Table of Contents

Context in Public Policy and Management

Context in Public Policy and Management

The Missing Link?

Edited by Christopher Pollitt

‘Putting into context’ is a very common phrase – both in the social sciences and beyond. But what exactly do we mean by this, and how do we do it? In this book, leading scholars in public policy and management tackle these issues. They show how ideas of context are central to a range of theories and explanations and use an international range of case studies to exemplify context-based explanation. The book uncovers the complexity that lies behind an apparently simple notion, and offers a variety of approaches to decipher that complexity. Context is indeed a missing link, which enables us to make sense of the vital relationship between the general and the particular.

Chapter 2: Contexts: forms of agency and action

John Clarke

Subjects: business and management, public management, politics and public policy, public administration and management, public policy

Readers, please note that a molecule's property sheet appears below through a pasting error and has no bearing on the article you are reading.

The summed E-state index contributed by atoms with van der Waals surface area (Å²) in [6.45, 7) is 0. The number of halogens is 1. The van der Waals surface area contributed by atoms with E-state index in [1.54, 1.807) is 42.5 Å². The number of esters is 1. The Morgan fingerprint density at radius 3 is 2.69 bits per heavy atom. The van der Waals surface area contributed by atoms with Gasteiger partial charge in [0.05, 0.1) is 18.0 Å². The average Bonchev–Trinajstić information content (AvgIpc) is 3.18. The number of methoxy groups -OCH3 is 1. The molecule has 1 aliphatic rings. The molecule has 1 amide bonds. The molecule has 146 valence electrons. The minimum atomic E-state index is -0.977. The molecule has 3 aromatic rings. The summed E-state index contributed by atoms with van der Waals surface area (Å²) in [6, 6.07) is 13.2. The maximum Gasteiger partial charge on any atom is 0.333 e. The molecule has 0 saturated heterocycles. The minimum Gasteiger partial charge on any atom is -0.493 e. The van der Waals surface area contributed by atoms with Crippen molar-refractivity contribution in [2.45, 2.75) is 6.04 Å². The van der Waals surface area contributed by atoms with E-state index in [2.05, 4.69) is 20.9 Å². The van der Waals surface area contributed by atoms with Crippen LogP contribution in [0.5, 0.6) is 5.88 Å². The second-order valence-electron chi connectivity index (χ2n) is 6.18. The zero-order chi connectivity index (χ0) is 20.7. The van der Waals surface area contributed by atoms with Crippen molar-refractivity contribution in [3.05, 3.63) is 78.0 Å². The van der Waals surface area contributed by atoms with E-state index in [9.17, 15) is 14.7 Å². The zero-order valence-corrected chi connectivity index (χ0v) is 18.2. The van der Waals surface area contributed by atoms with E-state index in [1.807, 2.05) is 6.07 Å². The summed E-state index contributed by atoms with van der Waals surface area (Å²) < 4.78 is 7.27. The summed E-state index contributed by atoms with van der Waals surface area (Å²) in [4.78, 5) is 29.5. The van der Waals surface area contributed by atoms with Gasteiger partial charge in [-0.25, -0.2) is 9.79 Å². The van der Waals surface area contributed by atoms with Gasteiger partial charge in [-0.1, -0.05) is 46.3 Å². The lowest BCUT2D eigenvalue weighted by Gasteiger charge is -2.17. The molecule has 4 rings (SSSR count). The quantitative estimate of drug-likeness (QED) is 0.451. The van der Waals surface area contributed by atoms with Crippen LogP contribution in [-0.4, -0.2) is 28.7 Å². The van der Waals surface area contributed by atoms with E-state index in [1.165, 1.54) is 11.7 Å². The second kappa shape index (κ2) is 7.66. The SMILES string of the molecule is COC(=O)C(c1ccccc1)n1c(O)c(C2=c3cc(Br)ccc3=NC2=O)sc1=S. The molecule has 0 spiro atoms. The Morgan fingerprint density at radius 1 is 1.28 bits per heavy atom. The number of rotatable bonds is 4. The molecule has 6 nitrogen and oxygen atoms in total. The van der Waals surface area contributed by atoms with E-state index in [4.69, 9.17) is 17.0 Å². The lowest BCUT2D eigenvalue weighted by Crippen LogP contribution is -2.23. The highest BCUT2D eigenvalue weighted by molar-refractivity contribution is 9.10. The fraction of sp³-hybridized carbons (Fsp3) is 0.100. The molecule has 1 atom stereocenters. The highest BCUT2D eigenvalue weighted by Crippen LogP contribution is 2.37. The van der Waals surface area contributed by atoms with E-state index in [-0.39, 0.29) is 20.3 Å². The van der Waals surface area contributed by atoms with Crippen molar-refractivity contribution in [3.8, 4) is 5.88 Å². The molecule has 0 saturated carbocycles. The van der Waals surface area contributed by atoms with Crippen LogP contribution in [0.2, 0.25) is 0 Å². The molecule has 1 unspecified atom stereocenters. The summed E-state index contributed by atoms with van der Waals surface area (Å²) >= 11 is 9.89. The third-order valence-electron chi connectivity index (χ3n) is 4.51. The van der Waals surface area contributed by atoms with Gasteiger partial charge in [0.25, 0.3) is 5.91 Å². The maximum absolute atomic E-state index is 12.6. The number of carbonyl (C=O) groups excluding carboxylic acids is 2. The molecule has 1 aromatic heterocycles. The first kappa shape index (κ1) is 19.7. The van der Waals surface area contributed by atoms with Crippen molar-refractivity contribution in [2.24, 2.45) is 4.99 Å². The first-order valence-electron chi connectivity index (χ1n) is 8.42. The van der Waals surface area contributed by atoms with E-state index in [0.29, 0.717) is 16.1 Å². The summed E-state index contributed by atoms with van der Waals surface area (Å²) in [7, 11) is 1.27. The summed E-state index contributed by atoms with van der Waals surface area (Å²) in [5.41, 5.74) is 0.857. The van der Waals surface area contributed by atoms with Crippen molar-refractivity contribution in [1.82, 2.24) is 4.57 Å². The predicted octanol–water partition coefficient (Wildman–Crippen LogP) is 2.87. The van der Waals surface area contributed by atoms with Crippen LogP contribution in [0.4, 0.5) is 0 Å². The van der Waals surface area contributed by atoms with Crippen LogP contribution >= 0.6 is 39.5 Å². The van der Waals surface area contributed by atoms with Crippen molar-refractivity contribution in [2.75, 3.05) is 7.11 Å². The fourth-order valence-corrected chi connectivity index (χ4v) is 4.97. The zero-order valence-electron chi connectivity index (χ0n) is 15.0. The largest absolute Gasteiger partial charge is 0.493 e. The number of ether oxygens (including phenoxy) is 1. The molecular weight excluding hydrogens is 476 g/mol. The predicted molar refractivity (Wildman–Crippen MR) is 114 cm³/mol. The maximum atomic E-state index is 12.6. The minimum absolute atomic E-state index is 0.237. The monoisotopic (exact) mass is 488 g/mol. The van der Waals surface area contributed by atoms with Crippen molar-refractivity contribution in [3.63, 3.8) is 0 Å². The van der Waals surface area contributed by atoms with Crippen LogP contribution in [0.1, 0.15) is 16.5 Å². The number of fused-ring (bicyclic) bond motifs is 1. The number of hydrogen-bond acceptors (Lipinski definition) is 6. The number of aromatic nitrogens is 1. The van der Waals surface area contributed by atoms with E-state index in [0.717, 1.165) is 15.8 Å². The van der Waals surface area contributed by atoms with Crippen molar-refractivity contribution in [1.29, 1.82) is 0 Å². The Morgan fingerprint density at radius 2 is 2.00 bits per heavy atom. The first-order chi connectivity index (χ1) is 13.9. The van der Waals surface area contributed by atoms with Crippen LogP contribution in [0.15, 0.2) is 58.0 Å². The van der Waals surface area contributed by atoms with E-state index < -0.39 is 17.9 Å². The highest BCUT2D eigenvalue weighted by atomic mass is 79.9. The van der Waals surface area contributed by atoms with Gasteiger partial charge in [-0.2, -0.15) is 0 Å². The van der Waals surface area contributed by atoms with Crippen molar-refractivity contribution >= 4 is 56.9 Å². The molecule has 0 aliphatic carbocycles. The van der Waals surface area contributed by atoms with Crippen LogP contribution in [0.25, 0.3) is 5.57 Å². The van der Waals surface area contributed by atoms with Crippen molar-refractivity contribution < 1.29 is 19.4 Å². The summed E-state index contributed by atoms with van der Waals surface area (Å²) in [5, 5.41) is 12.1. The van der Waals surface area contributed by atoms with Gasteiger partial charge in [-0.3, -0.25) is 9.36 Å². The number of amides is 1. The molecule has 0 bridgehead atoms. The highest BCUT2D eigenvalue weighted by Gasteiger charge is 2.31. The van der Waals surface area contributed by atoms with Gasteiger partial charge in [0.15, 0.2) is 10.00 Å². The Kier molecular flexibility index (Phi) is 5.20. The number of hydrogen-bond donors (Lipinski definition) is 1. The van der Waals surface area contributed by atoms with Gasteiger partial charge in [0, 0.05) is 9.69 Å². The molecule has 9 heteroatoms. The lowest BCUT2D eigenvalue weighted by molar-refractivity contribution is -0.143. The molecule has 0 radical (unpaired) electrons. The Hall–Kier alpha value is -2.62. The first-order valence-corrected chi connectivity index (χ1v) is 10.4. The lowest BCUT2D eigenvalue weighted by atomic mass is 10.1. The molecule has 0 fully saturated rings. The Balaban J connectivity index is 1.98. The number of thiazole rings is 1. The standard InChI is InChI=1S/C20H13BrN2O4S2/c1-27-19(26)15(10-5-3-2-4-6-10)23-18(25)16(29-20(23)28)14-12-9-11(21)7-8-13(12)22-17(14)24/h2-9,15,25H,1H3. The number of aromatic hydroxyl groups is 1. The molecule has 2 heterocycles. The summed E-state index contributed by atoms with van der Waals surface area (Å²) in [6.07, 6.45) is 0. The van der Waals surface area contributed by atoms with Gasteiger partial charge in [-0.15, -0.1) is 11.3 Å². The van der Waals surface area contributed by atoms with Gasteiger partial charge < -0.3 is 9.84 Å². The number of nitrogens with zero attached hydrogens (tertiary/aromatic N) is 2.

Why should there be a turn to contexts in the social sciences? Perhaps it marks a deliberate turn away from the view of scientific knowledge that must be both abstract and universal – decontextualized, in fact. There are two rather different views of this turn away from ‘science’. The first views the turn to contexts as an admission of failure – that the social sciences are still immature or underdeveloped and fall short of the authoritative power of ‘true science’, settling instead for descriptive accounts of the particular or the local. The alternative view sees the turn to context in more positive terms, identifying two major gains from such an approach. The first is the possibility of producing useful knowledge (rather the empty abstractions and generalizations of the science model). The second involves a more direct epistemological challenge to the abstracted universalism of a scientific social science, pointing to the ways in which its generalizations and universalising claims conceal the social conditions of their own production. Too often they turn out to be very particular ‘truths’ that present themselves as if they were universal. In what follows, I do not intend to explore these arguments further, but my starting point is that the turn to contexts should not be viewed as a failure to live up to science, but as a distinctive and productive practice of the social sciences (see, inter alia, Flyvbjerg, 2001). However, I do not think that the turn to contexts is either simple or easy to accomplish.

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